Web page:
Archive for September 12th, 2005

Dat’s Kyarr-Ick-A-Chewered Speech, So It Is

I had planned to write at length about my distaste for the written parody of Protestant/Unionist speech that seems rather commonplace these days, e.g.

‘we decent Praddisint folk remember the days when ornery ketholics would come out and watch us march.’

Not only does this contravene number 7 of literary giant Elmore Leonard’s Ten Rules of Writing, it is snide and demeaning caricature.

Ironically, given that the writer is usually a Northern Irish nationalist, it invites the reader to imagine that the writer of the words speaks with a cut-glass English accent, perhaps in the style of Lord St. John of Fawsley.

So I was pleased to read this piece by Eamonn McCann, via the excellent Newshound, where he deals with, among other things, a prominent example of this sort of thing:

The scornful mimicry of a supposedly distinctive Protestant/Unionist accent may not be as bad-minded as Bernard Manning jeering at the speech-patterns of “Pakis.” The Andytown editor won’t have seen it like that. But the parallels are close enough to be concerning.

However, it put paid to the need for me to write at length about it.

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Anything You Can Do…

Call me a heartless bastard, but I found this excerpt from Liam Clarke blackly hilarious.

Last year Oksana Sukhanova, a Ukrainian girl with little English, came to work in a food-processing factory in Ballymoney. [believe it or not, it gets worse] After being made redundant, she slept rough for a few nights in a derelict building and was unlucky enough to be caught in a heavy frost. Both her legs got frostbite and were amputated, but, within a few months, she had astounded doctors by mastering the use of artificial limbs and simultaneously learning English. The can-do attitude that she and other migrants display, the determination to make something of their life in the north, puts the squabbling locals to shame.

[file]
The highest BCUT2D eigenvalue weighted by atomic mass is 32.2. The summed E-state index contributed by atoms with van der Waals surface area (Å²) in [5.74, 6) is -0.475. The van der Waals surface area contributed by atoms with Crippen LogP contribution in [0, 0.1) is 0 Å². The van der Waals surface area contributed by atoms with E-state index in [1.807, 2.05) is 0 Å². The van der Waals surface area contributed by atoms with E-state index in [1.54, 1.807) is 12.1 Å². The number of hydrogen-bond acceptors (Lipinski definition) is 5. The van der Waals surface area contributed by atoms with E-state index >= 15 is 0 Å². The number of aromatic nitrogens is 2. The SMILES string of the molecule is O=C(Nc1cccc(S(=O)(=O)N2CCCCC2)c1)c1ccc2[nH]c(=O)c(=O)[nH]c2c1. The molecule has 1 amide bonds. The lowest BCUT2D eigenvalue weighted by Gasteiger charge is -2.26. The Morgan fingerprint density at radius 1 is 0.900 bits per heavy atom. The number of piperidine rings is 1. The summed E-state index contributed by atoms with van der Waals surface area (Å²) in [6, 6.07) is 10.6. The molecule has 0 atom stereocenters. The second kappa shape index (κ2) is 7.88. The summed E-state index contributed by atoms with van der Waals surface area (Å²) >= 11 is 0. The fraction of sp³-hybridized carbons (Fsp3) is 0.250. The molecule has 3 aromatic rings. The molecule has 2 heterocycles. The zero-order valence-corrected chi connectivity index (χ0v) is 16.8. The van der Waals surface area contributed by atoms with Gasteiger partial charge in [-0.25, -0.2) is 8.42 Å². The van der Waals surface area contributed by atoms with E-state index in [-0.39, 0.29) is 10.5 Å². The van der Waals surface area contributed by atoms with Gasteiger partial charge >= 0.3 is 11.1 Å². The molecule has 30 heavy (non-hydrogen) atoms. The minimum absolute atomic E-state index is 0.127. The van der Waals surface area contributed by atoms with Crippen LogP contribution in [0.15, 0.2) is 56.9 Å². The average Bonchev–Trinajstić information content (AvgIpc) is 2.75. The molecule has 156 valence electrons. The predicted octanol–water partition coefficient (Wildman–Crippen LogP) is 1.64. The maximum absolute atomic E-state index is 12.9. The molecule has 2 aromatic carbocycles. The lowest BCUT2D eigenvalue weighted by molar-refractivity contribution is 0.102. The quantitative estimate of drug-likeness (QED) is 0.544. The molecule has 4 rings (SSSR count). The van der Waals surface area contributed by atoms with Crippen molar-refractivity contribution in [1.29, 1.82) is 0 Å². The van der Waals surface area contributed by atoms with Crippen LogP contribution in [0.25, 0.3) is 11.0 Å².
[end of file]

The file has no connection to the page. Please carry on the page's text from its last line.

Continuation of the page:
I know that people buy the Sunday newspapers partly to replace the sermonising they used to get at church, but this sort of stuff is way beyond Rev Lovejoy territory.

I have nothing but sympathy and admiration for the girl in question, but, well, ‘astounding doctors by mastering the use of artificial limbs and simultaneously learning English’ seems grimly melodramatic. What was the alternative to her ‘can-do attitude’? It might be uncommon for Northern Ireland’s amputees to take up a foreign language in earnest when learning how to use artificial limbs, but you can imagine that some might if the rehabilitation programme were conducted in Russian.

Stoicism and resilience are certainly important individual characteristics, but reducing present matters Northern to the absence of homespun traits such as a ‘can-do attitude’ is a tad flippant. There is, as far as I know, no shortage of a ‘can-do attitude’ in Cork or Camden. (See what I did there?)

Nevertheless, I find myself agreeing instinctively with the following:

Nationalist communities make Orange marches that would pass in half an hour a reason to be miserable for days or weeks. Orange Order members find it unbearable if they are not allowed to march along the same stretch of road each year, regardless of the views of the locals.

whilst disagreeing with this:

The banal and obvious truth is that life and a country are largely what you make of them. In Christopher Marlowe’s play Dr Faustus, the hero, enjoying a life of ease after his pact with the devil, asks the demon Mephistopheles what hell will be like. He is told: “This is hell, nor am I out of it.” It was an attitude of mind, an inner discontent that kept him miserable while others were happy.

I think Northern Ireland’s type of hell, for its natives, is not so much Marlovian as Sartrean: hell as other people. Present political arrangements legitimise and seem to concretise the political identities of unionist and nationalist. It is on this basis that political power is conferred and contested. In terms of political aspiration, is not in unionist interest to have more nationalists, and it is not in nationalist interest to have more unionists.

Yet neither identity is absolute, or even independent of the other. If the whole of Northern Ireland was evacuated, and then destroyed by an alien attack, the identities of unionists and nationalists would be utterly useless. It is precisely because immigrants are unencumbered by either of these constricting identities that they are able to adopt a ‘can-do’ attitude, think the world is their oyster and that the sky is the limit.

Eh bien, continuons.


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